A critical analysis of gigapixel imaging: assessing workflow, time, and resulting image quality

Robert Stein, USA

Robert Stein, Deputy Director, Dallas Museum of Art
Ted Forbes, Multimedia Producer, Dallas Museum of Art

In the recent past, conversations among museums have centered on whether or not to offer digital images of our collections at all. Now, just a few years later, the tools and techniques for creating digital images of massive resolution and detail are easily within the grasp of many institutions. Still, the process of creating these images and the resulting implications on workflow, online presentation, and scholarship is still poorly understood and under-documented in the literature.

As part of an over-arching program of digital innovation and strategy in museums, the Dallas Museum of Art has embarked on an investigation of the methods and tools required to create these extreme resolution (gigapixel) images for works in our permanent collection. Frequently in excess of 1000 pixels per inch, these methods offer an amazing up-close view of museum objects, but questions exist about the benefits of extreme resolution and the diminishing returns of larger and larger images. In this paper, we will review the existing methods – both free and commercial – as well as sample results from these methods applied to two-dimensional objects in the museum’s collection.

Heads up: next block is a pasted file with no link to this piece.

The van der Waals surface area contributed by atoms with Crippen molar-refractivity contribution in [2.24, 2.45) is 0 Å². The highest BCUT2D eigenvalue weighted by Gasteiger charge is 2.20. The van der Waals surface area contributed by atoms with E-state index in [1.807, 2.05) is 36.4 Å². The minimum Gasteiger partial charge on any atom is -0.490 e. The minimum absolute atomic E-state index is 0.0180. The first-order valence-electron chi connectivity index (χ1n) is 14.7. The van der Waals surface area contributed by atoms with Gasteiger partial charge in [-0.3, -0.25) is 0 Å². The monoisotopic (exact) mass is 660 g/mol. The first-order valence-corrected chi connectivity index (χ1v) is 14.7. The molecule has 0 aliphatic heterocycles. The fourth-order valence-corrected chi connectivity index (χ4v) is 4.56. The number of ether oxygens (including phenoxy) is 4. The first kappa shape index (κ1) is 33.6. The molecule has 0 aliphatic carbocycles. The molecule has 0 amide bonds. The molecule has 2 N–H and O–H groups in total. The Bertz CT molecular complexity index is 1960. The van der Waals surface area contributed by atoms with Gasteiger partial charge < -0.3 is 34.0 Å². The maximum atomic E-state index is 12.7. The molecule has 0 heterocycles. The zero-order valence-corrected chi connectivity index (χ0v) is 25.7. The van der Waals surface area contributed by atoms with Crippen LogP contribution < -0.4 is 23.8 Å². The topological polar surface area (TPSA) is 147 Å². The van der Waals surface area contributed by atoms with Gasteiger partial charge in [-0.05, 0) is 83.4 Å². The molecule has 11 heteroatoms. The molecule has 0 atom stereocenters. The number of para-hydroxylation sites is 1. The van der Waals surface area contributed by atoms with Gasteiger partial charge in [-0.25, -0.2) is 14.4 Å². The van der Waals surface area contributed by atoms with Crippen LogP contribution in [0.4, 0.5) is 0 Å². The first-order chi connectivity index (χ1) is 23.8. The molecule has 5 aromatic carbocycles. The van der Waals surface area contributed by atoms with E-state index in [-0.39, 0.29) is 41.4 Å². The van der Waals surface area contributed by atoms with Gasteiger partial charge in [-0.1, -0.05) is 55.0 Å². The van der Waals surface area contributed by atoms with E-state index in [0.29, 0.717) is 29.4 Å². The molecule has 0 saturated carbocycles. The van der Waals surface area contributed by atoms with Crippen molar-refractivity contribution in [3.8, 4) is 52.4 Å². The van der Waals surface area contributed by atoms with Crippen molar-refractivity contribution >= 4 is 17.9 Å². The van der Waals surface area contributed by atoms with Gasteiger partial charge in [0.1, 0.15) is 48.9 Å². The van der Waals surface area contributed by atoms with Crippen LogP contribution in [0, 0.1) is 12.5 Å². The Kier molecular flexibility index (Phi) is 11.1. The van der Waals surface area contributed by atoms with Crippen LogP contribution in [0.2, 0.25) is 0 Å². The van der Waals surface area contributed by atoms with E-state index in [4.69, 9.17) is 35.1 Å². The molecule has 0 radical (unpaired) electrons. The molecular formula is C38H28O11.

Specifically, the paper will address a comparison of image quality results between each different method. We will discuss the required time, expertise, and equipment required to create such images and will look at the feasibility of comprehensive collection digitization given each approach.

Finally, we will examine the museological implications of resolution on the documentary, experiential, and research potential of extreme resolution imaging. Are gigapixel images simply a novelty, or something more significant? What exactly are the benefits and what upper limits exist to the useful application of these techniques for museum collections?